corgimom
32532
Points
corgimom 07/27/13 - 01:58 pm
1
4
The unemployment rate in

The unemployment rate in Augusta is over 9%.

The poverty rate in Augusta is over 23%.

There AREN'T ENOUGH JOBS in Augusta, it has nothing to do with wanting to work.

When you add to that a very big county with a woefully inadequate transit system, this is what you get.

Look in the Sunday AC tomorrow. See how many jobs are listed.

Augusta is becoming a county of call centers and fast-food restaurants, and they can only hire so many people. Look around you. See how many "help wanted" signs there are. There aren't nearly enough to absorb all the unemployed. The entry-level jobs are paying minimum wage, that tells you right there that there are too many workers, too few jobs. Whenever you see lots and lots of low-paying jobs, you will see a big unemployed labor pool.

That's another thing- results don't lie.

It used to be, back in the 60's and 70's, there were jobs and you could find work. Not any more.

corgimom
32532
Points
corgimom 07/27/13 - 02:00 pm
2
0
Sweet son, get your parents

Sweet son, get your parents out of there as soon as you can. I am serious, it's not going to get better, and it will get worse.

I'm ok with someone being on Section 8- but then it becomes a halfway house for boyfriends, sons, uncles, cousins, nephews, friends, and friends of friends that have just gotten out of prison or are going back to prison (and sometimes they are one and the same.)

Sweet son
10406
Points
Sweet son 07/27/13 - 04:33 pm
3
0
@corgimom

Thanks for your concern for my parents! I really, sincerely really mean it! They bought their house in 1963 so around Christmas time they will have lived there for 50 years. You know as well as I parents in their 80s will not welcome a son suggesting that they move. Also, my Mom in particular understands the danger and is ever vigilant to situations occurring across the street.

Your description: "halfway house for boyfriends, sons, uncles, cousins, nephews, friends, and friends of friends that have just gotten out of prison or are going back to prison (and sometimes they are one and the same" is right on the money when it comes to the males I've see around. And, you are also right about it not getting any better. I just hope that the good Lord will take care of them until he welcomes them into His kingdom.

I can tell you got my point regarding moving from the "hood"/project to Section 8 will place these people in an unknown world with responsibilities which they have never had and will ultimately ignore.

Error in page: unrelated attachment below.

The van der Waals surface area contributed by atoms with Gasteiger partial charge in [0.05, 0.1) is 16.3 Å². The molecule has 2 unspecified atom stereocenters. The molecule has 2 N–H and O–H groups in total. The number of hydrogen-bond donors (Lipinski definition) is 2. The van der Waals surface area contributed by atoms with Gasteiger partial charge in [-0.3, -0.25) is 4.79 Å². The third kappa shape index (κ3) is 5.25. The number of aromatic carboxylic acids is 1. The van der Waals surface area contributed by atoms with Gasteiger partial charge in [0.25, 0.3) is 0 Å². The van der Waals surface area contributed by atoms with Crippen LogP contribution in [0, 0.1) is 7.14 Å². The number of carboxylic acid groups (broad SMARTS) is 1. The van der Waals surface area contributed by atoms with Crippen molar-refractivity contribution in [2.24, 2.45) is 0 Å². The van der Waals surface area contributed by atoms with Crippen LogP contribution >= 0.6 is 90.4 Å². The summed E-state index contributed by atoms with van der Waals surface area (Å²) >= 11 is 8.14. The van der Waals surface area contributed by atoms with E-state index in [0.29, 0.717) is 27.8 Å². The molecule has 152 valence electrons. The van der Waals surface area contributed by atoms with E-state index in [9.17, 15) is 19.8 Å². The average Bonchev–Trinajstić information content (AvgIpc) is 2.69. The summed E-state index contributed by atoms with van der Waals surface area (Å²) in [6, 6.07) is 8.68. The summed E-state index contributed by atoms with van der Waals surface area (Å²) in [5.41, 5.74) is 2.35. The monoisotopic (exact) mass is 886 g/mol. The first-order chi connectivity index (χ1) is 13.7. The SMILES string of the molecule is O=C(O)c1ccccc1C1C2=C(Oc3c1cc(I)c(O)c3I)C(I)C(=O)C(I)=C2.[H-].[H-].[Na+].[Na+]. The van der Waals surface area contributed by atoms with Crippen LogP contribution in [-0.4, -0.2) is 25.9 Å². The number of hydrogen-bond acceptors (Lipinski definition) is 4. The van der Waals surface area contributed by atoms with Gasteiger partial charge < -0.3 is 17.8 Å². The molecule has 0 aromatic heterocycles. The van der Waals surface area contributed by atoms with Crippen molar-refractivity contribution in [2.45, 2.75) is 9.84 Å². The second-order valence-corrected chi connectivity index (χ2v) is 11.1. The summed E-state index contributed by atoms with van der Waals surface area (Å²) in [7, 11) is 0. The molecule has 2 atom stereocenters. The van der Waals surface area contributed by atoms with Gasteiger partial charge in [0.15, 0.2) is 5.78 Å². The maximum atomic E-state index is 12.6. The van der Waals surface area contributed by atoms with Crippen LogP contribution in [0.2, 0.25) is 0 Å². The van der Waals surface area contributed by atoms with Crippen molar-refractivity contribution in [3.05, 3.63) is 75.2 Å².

Of course you know that they live in South Augusta in one of the last decent neighborhoods there. As the last old folks pass away it will also be like the rest of the South part of the county.

It always seems that countyman and all of his knowledge is saying great things about the Southside but I think that even he lives in Columbia County.

I love my Southside roots but that area is continuing to be lost to crime and violence and like Tara will soon be Gone With the Wind!

Sweet son.

Shortcomment
1163
Points
Shortcomment 07/27/13 - 05:25 pm
2
0
Hate to be cold about this but, 2 things.

1. More classes of the educational, in some cases, might have helped, in some cases, to avoid being there to begin with.

2. What is the class to entail?
It is just fill in the blanks on a form.
a. Sign/print your name here._______
b. Enter your Obama Phone # here. ________
c. Enter # number people in house minus boyfriend(s) here . ______
d. Enter Date we can move you here. _______
e. Do you need Benefit Updating assistance? yes/no

Shortcomment
1163
Points
Shortcomment 07/27/13 - 05:42 pm
2
0
corgimom
32532
Points
corgimom 07/27/13 - 06:57 pm
0
0
sweet son, I lived in a

sweet son, I lived in a low-income project. I was nearly shot in a drive-by shooting while getting my mail out of my mailbox, in broad daylight. Bullets don't have people's names on them.

Those criminals use guns like we use Q-Tips.

Your parents could get shot, nothing is worth that. And if they are elderly, I can guarantee you that somebody is watching them and thinking about how to rob them, they just haven't gotten around to it yet. They are very vulnerable, especially if one of them becomes bedridden or is hospitalized. And make no mistake, their house IS being watched, every day.

If they insist on staying, buy them a shotgun for every room, put an alarm system in their home, and a huge vicious dog. Fence in the entire property and have the dog run free. Two dogs are even better than one. The criminals are lazy trash and don't like to get bit.

Now, I'll worry about them, and I know you do too.
*sigh*